SACRAMENTO — Gov. George Deukmejian on Sunday signed legislation to ban smoking on airline flights that both begin and end in California, but the governor said he believes federal law might keep the state from enforcing it.
The bill, by Sen. Nicholas Petris (D-Oakland), also applies to intrastate bus and train trips and requires that at least 75% of the space in airports and public transit centers be set aside for nonsmokers.
Deukmejian also signed a nine-bill package aimed at protecting local governments, government officials and corporate directors from civil liability lawsuits. The package was a less-controversial counterpart to a bill the legislature passed on the last night of the 1987 session providing further protections against suits for businesses, doctors and insurance companies.
One of the bills, by state Sen. Marian Bergeson (R-Newport Beach), protects local governments from personal injury lawsuits involving naturally occuring beach conditions. The measure, sought by Newport Beach among other cities, stemmed from multimillion-dollar awards in a 1982 San Diego case and in a Newport Beach case two years later involving a swimmer who struck a sand bar--a natural hazard for which the city argued it should not be blamed.
In addition, the governor also signed two bills regulating "dumping" of emergency room patients from one hospital to another. The measures were introduced by Senate Republican Leader Ken Maddy of Fresno and Assemblyman Burt Margolin (D-Los Angeles).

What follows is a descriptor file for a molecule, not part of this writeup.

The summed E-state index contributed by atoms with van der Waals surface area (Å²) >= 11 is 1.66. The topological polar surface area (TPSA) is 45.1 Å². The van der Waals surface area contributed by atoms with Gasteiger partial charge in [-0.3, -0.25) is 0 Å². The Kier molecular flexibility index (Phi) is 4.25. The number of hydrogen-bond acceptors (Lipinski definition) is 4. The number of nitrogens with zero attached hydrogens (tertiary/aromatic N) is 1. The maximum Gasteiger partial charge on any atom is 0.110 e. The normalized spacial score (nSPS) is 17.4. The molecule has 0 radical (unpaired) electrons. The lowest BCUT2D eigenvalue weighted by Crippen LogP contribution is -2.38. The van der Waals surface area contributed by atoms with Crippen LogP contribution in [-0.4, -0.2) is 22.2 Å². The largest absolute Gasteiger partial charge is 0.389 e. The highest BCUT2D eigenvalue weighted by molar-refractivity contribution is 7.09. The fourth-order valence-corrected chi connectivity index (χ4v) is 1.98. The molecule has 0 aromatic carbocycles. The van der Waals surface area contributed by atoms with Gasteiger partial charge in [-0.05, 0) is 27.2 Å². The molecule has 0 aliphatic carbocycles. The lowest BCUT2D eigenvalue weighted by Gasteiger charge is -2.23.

All of the bills Deukmejian signed Sunday will take effect Jan. 1.
In a letter to the Senate, Deukmejian said he favors banning smoking on public transportation, including airlines. But the governor said he has been given advice that indicates the measure may not affect airlines.
The bill bans smoking on "any airline except to the extent permitted by federal law" and provides penalties of up to $500 for a third violation.
Although federal law prohibits states from regulating the fares, routes or services of interstate airlines, Legislative Counsel Bion Gregory ruled in an advisory opinion earlier this year t1751217184thinks California may be barred from enforcing restrictions tougher than the federal government's.
"I approve (of the bill) because I agree it would be in the public's interest to prohibit smoking on airplanes, buses and trains that originate and end their trips within California," Deukmejian said. "However, I doubt that this bill will do anything more than codify into California law comprehensive national standards."
Deukmejian's position was similar to that of the airline industry, which opposed the bill on grounds that it represented an unwarranted intrusion by the state into an area traditionally regulated by the federal government. The governor's interpretation also reflected the Legislature's view of the bill until it received its advisory legal opinion from Gregory.
The bill was approved on a routine 35-0 vote the first time it was considered by the Senate, but it turned out that many senators had not realized then that the measure was intended to ban smoking on airline flights within California.
By the time the bill was considered in the Assembly, its purpose was more clearly defined, and a bitter, though at times humorous, debate ensued as smokers and nonsmokers on the Assembly floor took rhetorical shots at one another. When it was over, the Assembly passed the measure 46-24 e and returned it to the Senate for concurrence in minor Assembly amendments.
The Senate passed the bill again, this time on a vote of 24 to 6.
The hospital measures prohibit discrimination in the provision of emergency medical services and define conditions under which hospitals can transfer patients. The bills also allow the Department of Health Services to fine physicians and hospitals that fail to provide necessary emergency care for the poor.